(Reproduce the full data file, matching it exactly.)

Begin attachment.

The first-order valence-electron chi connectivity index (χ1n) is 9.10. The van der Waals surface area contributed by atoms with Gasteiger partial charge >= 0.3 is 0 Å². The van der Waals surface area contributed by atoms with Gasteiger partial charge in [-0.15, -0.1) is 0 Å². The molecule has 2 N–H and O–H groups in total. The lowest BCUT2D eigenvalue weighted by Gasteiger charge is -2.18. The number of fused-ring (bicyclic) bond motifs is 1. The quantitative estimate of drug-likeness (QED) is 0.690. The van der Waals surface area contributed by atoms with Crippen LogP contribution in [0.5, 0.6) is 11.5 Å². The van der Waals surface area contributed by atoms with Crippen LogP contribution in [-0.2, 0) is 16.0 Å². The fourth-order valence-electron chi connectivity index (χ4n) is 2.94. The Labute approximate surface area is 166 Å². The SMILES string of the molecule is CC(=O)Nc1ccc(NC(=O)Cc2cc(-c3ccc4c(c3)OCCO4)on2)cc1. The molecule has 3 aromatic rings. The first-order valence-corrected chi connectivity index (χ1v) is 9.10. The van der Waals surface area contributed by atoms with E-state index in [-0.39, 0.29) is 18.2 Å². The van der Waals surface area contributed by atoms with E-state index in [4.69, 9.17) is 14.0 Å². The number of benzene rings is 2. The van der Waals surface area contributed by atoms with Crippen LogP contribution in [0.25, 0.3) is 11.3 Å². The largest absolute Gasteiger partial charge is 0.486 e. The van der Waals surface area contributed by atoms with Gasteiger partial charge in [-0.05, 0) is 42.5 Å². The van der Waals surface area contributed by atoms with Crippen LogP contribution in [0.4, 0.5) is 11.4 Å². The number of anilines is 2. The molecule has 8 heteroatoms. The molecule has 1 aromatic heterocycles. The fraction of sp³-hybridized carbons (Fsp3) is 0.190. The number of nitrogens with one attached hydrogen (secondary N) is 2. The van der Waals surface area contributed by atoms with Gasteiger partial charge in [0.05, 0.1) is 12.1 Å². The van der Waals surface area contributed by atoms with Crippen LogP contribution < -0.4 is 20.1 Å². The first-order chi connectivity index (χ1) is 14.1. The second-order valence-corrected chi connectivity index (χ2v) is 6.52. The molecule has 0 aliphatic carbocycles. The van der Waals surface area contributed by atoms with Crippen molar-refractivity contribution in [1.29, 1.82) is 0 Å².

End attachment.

The first-order valence-electron chi connectivity index (χ1n) is 9.10. The van der Waals surface area contributed by atoms with Gasteiger partial charge >= 0.3 is 0 Å². The van der Waals surface area contributed by atoms with Gasteiger partial charge in [-0.15, -0.1) is 0 Å². The molecule has 2 N–H and O–H groups in total. The lowest BCUT2D eigenvalue weighted by Gasteiger charge is -2.18. The number of fused-ring (bicyclic) bond motifs is 1. The quantitative estimate of drug-likeness (QED) is 0.690. The van der Waals surface area contributed by atoms with Crippen LogP contribution in [0.5, 0.6) is 11.5 Å². The van der Waals surface area contributed by atoms with Crippen LogP contribution in [-0.2, 0) is 16.0 Å². The fourth-order valence-electron chi connectivity index (χ4n) is 2.94. The Labute approximate surface area is 166 Å². The SMILES string of the molecule is CC(=O)Nc1ccc(NC(=O)Cc2cc(-c3ccc4c(c3)OCCO4)on2)cc1. The molecule has 3 aromatic rings. The first-order valence-corrected chi connectivity index (χ1v) is 9.10. The van der Waals surface area contributed by atoms with E-state index in [-0.39, 0.29) is 18.2 Å². The van der Waals surface area contributed by atoms with E-state index in [4.69, 9.17) is 14.0 Å². The number of benzene rings is 2. The van der Waals surface area contributed by atoms with Crippen LogP contribution in [0.25, 0.3) is 11.3 Å². The largest absolute Gasteiger partial charge is 0.486 e. The van der Waals surface area contributed by atoms with Gasteiger partial charge in [-0.05, 0) is 42.5 Å². The van der Waals surface area contributed by atoms with Crippen LogP contribution in [0.4, 0.5) is 11.4 Å². The number of anilines is 2. The molecule has 8 heteroatoms. The molecule has 1 aromatic heterocycles. The fraction of sp³-hybridized carbons (Fsp3) is 0.190. The number of nitrogens with one attached hydrogen (secondary N) is 2. The van der Waals surface area contributed by atoms with Gasteiger partial charge in [0.05, 0.1) is 12.1 Å². The van der Waals surface area contributed by atoms with Crippen LogP contribution < -0.4 is 20.1 Å². The first-order chi connectivity index (χ1) is 14.1. The second-order valence-corrected chi connectivity index (χ2v) is 6.52. The molecule has 0 aliphatic carbocycles. The van der Waals surface area contributed by atoms with Crippen molar-refractivity contribution in [1.29, 1.82) is 0 Å².